Not long after beginning my courses in the construction program, and with the help of the department, I was able to obtain a full time internship with a reputable company to further my education while maintaining a quality of life myself and my family were used to. The program offered me all of the tools that I needed to get the most out of my time there, through internships, scholarships, competition, and putting me face to face and in contact with industry professionals to bounce ideas off of, as well as ask career advice. All of these factors, along with the dedication of the faculty, are directly related to my success in the industry.”

    -- Tanner Wilson, Project Manager, RA-LIN and Associates, Inc.


    Cara Lea Black

    Banks County High School alumni and current Construction Management student, Cara Lea Black, sets high goals during her attendance at Kennesaw State University. 

    Cara Lea BlackWhen Cara was younger, she was interested in many different career paths. From wanting to be an archaeologist, a chef, a detective, and a teacher, she remained open minded. At sixteen, she was introduced to a project superintendent on a heavy construction job in Gwinnett County. She was educated about his job, and was offered the opportunity to shadow him for a couple months. During this time, Cara was able to see a bridge almost completely constructed in a month. While watching the project superintendent guide people and help them to work together for a common goal, she knew that she had found the career she wanted to pursue. 

    In addition to studying Construction Management at KSU, Cara is a full-time intern at Eckardt Electric, performing the duties of a project administrator while being trained to be a project manager. Along with being a full-time student and intern, she is also the President of the National Electrical Contractors Association (NECA), Vice President of the Associated General Contractors of America (AGC), and the standing Vice President and co-founder of the Construction Guild, which she is working to help bring back to Kennesaw State. Cara Lea Black

    “My involvement with these student chapters and teams is intangible and unmeasurable, but it does have very direct and useful gains,” Cara said. Cara has been awarded scholarships through both organizations and also has had the opportunity to attend national conventions, where she has taken various classes on leadership and other necessary skills to be successful in the field. 

    When Cara leaves KSU, her goal is to graduate with honors and take all of her experiences at KSU into the professional world as a construction project manager. She hopes to be offered a full-time role with Eckardt Electrical. “After graduation, I also would like to stay involved in the student competition teams and help other people be successful in the field. I plan to leave a legacy at KSU that others can follow.”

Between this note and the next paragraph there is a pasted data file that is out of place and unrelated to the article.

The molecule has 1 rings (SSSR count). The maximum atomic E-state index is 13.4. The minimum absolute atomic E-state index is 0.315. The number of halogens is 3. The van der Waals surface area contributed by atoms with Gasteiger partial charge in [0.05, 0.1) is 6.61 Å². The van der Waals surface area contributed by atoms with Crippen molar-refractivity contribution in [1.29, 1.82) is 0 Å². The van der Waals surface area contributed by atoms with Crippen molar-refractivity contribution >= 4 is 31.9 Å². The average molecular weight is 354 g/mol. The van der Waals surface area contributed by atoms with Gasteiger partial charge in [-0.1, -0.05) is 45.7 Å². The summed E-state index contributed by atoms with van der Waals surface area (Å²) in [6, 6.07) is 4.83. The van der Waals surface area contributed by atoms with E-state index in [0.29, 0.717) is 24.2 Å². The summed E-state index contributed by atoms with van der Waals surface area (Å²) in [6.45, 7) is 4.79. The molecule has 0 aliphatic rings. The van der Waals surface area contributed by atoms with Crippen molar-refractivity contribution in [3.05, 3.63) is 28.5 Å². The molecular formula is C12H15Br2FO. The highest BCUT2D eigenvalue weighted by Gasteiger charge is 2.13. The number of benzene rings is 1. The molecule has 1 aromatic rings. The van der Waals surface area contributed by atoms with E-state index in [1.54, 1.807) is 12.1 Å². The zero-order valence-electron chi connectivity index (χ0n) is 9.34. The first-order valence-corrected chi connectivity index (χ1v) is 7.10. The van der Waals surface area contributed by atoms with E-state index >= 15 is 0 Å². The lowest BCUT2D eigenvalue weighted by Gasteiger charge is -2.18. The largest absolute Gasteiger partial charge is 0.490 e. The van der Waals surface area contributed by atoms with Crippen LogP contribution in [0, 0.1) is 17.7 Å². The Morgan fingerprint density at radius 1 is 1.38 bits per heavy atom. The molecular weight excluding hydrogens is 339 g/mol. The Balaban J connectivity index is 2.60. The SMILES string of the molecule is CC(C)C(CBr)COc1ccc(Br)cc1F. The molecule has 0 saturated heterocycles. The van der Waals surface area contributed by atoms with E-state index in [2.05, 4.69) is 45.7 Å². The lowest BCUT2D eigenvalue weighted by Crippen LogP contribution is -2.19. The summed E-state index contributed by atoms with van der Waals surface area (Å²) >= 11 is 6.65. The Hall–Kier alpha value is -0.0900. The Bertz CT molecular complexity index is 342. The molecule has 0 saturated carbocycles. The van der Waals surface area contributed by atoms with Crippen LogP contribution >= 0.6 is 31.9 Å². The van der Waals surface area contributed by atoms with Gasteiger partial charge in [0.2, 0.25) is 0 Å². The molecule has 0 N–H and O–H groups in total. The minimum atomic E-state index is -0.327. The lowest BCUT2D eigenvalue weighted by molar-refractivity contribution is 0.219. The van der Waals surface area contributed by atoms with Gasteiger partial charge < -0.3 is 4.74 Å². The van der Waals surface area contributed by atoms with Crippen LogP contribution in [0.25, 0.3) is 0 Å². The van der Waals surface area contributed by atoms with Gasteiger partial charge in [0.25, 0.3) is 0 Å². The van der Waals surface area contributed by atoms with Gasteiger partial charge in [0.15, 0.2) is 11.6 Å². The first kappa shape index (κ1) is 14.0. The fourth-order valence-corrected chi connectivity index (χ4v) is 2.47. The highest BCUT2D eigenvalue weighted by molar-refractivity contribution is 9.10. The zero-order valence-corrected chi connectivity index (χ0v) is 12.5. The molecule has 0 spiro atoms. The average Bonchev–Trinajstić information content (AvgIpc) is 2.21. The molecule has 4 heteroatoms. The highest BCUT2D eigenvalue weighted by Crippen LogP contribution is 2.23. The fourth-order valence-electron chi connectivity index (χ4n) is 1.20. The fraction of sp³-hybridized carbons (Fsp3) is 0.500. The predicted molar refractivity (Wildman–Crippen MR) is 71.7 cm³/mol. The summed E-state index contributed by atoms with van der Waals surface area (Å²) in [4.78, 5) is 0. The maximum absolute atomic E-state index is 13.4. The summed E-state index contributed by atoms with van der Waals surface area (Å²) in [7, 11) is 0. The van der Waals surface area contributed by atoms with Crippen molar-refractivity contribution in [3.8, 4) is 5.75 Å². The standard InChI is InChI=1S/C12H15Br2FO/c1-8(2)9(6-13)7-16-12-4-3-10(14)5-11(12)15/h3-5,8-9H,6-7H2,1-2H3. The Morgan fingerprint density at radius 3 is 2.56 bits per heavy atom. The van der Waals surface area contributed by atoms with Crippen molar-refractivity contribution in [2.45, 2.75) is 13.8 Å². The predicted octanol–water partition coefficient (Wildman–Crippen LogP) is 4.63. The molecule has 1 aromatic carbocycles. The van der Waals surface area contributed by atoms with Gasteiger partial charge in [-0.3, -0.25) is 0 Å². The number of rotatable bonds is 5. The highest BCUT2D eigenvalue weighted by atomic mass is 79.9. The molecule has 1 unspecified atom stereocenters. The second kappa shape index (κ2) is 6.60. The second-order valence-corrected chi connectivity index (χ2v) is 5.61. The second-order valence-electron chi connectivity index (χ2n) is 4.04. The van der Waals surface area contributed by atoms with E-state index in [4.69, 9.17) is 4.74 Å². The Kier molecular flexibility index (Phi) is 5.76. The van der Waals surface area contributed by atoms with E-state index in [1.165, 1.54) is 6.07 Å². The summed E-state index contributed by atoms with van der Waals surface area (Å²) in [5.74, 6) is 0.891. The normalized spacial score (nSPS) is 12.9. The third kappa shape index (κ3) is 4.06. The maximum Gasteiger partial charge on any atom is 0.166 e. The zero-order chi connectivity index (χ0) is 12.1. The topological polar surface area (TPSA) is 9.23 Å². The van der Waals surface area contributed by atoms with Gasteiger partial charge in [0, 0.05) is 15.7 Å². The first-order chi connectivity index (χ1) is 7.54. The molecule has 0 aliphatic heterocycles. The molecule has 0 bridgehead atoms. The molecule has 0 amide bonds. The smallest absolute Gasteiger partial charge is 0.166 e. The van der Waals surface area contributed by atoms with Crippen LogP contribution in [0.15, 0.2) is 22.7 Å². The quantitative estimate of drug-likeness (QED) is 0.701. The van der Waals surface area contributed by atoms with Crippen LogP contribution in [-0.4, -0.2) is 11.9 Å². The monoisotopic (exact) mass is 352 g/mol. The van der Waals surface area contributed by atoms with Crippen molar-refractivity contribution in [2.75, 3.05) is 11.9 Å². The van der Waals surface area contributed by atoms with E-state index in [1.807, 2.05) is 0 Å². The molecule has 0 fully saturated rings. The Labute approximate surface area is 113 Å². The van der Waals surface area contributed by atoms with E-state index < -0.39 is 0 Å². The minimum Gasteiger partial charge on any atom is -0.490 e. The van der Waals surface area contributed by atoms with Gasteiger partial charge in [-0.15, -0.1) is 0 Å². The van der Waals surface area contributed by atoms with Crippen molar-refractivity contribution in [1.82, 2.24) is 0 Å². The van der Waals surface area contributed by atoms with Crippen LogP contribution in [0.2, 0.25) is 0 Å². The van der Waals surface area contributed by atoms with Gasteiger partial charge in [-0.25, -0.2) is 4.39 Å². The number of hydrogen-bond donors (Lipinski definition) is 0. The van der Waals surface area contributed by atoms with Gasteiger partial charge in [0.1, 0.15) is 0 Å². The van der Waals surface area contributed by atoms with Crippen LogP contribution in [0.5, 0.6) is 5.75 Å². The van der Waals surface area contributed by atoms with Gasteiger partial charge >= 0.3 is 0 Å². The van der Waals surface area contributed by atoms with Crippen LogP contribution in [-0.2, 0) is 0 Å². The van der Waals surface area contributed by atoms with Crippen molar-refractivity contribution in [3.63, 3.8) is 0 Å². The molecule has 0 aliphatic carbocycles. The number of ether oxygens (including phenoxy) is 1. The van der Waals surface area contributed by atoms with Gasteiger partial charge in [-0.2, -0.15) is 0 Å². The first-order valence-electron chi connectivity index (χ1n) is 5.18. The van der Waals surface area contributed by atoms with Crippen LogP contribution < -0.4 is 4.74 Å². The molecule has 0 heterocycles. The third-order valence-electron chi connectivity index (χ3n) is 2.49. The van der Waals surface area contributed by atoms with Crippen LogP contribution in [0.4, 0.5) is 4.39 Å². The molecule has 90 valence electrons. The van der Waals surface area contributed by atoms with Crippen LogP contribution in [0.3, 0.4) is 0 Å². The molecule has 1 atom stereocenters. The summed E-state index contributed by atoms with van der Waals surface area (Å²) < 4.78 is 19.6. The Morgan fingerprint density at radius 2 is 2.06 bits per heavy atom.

Myles Cardenas

    Myles Cardenas

    Myles Cardenas, a senior Construction Management major expected to graduate in May 2017, is a member of the National Society of Leadership and Success, Golden Key International Honour Society, Sigma Lambda Chi, and Phi Kappa Phi. Currently the president of the KSU National Association of Home Builders (NAHB) Student Chapter, Myles maintains a 3.7 GPA. He is one of four recipients of the Construction Management Industry Advisory Board’s 2015-2016 annual scholarships, alongside Melody Bjorkgren (senior), Edib Cengic (senior), and Nicholas Fabiano (sophomore). Myles carries forward his first-hand experiences as a student in construction management to his internship at Batson-Cook Company and to his varied community service endeavors, including serving as a mentor for the KSU Odyssey Peer Mentor Program and as a volunteer for HomeAid Atlanta, the Woodruff Arts Center, Habitat for Humanity, and Rainbow Village.

    "Since entering the CM program in 2013 as an SPSU student and now a KSU student, I have received the Construction Management Industry Advisory Board Scholarship twice. Having been a recipient of this prestigious scholarship within our department, I have been able to expand my resources and take full advantage of opportunities that have become available during my time here. I am very grateful, and I owe the department for rewarding me with the opportunity to take the necessary steps forward in the continuation and completion of the program." ---Myles Cardenas

    Under Myles’ presidency, KSU’s NAHB student organization was selected by the as NAHB this year’s Outstanding Student Chapter. The award recognizes achievements in chapter activities, green program, diversity and activities with local builders associations. KSU’s chapter was chosen from more than 150 student chapters from around the country during the 2016 NAHB International Builders Show in Las Vegas earlier this year.

    "I can honestly say that competing has been one of the best experiences of my college career. It’s extremely rewarding to work on a project and measure up against some of the top four-year universities with NAHB student chapters from across the nation. Spending time with team members, applying what I’ve learned inside and outside of the classroom, and presenting in front of industry professionals has drastically increased my opportunities and experiences in the construction industry. I am very grateful to have been a part of those teams and to be able to take on the challenge of competing for one more year." ---Myles Cardenas